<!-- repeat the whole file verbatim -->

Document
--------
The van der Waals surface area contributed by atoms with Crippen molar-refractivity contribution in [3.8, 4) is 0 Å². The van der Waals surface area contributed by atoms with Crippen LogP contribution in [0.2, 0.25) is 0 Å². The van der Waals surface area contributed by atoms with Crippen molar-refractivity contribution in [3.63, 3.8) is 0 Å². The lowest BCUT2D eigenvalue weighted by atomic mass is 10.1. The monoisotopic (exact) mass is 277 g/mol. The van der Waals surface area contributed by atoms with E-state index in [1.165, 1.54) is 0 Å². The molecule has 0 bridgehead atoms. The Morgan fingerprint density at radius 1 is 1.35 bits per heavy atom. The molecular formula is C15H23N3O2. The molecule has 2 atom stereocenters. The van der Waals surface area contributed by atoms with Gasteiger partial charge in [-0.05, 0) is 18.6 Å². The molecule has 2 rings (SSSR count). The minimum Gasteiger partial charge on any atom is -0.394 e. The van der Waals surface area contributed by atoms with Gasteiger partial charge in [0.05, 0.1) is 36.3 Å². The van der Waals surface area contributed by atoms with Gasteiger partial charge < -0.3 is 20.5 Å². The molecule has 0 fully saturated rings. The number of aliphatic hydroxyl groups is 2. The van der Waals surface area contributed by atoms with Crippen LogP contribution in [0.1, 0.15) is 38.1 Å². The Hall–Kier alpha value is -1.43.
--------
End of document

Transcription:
The van der Waals surface area contributed by atoms with Crippen molar-refractivity contribution in [3.8, 4) is 0 Å². The van der Waals surface area contributed by atoms with Crippen LogP contribution in [0.2, 0.25) is 0 Å². The van der Waals surface area contributed by atoms with Crippen molar-refractivity contribution in [3.63, 3.8) is 0 Å². The lowest BCUT2D eigenvalue weighted by atomic mass is 10.1. The monoisotopic (exact) mass is 277 g/mol. The van der Waals surface area contributed by atoms with E-state index in [1.165, 1.54) is 0 Å². The molecule has 0 bridgehead atoms. The Morgan fingerprint density at radius 1 is 1.35 bits per heavy atom. The molecular formula is C15H23N3O2. The molecule has 2 atom stereocenters. The van der Waals surface area contributed by atoms with Gasteiger partial charge in [-0.05, 0) is 18.6 Å². The molecule has 2 rings (SSSR count). The minimum Gasteiger partial charge on any atom is -0.394 e. The van der Waals surface area contributed by atoms with Gasteiger partial charge in [0.05, 0.1) is 36.3 Å². The van der Waals surface area contributed by atoms with Gasteiger partial charge < -0.3 is 20.5 Å². The molecule has 0 fully saturated rings. The number of aliphatic hydroxyl groups is 2. The van der Waals surface area contributed by atoms with Crippen LogP contribution in [0.1, 0.15) is 38.1 Å². The Hall–Kier alpha value is -1.43.